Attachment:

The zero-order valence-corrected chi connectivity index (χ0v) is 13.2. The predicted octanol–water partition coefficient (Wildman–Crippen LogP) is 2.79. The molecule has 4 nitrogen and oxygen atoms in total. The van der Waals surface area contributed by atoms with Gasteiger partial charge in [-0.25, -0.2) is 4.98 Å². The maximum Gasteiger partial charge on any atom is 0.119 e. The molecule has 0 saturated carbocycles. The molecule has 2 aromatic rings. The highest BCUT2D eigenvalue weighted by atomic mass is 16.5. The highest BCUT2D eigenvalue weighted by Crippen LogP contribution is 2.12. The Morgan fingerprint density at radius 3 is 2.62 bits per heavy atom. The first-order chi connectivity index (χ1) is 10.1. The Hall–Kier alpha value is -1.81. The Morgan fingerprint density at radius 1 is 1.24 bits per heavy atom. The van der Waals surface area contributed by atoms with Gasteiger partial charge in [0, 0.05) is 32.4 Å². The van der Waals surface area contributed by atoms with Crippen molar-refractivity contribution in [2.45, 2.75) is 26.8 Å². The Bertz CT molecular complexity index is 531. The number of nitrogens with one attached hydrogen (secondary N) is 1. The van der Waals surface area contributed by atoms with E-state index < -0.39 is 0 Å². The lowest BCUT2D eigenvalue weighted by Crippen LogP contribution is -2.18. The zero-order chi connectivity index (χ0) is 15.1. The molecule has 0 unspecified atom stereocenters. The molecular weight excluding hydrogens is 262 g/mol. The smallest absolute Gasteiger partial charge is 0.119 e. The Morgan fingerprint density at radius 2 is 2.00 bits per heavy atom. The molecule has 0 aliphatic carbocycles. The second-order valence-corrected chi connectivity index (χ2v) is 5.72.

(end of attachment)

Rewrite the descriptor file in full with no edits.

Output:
The zero-order valence-corrected chi connectivity index (χ0v) is 13.2. The predicted octanol–water partition coefficient (Wildman–Crippen LogP) is 2.79. The molecule has 4 nitrogen and oxygen atoms in total. The van der Waals surface area contributed by atoms with Gasteiger partial charge in [-0.25, -0.2) is 4.98 Å². The maximum Gasteiger partial charge on any atom is 0.119 e. The molecule has 0 saturated carbocycles. The molecule has 2 aromatic rings. The highest BCUT2D eigenvalue weighted by atomic mass is 16.5. The highest BCUT2D eigenvalue weighted by Crippen LogP contribution is 2.12. The Morgan fingerprint density at radius 3 is 2.62 bits per heavy atom. The first-order chi connectivity index (χ1) is 10.1. The Hall–Kier alpha value is -1.81. The Morgan fingerprint density at radius 1 is 1.24 bits per heavy atom. The van der Waals surface area contributed by atoms with Gasteiger partial charge in [0, 0.05) is 32.4 Å². The van der Waals surface area contributed by atoms with Crippen molar-refractivity contribution in [2.45, 2.75) is 26.8 Å². The Bertz CT molecular complexity index is 531. The number of nitrogens with one attached hydrogen (secondary N) is 1. The van der Waals surface area contributed by atoms with E-state index < -0.39 is 0 Å². The lowest BCUT2D eigenvalue weighted by Crippen LogP contribution is -2.18. The zero-order chi connectivity index (χ0) is 15.1. The molecule has 0 unspecified atom stereocenters. The molecular weight excluding hydrogens is 262 g/mol. The smallest absolute Gasteiger partial charge is 0.119 e. The Morgan fingerprint density at radius 2 is 2.00 bits per heavy atom. The molecule has 0 aliphatic carbocycles. The second-order valence-corrected chi connectivity index (χ2v) is 5.72.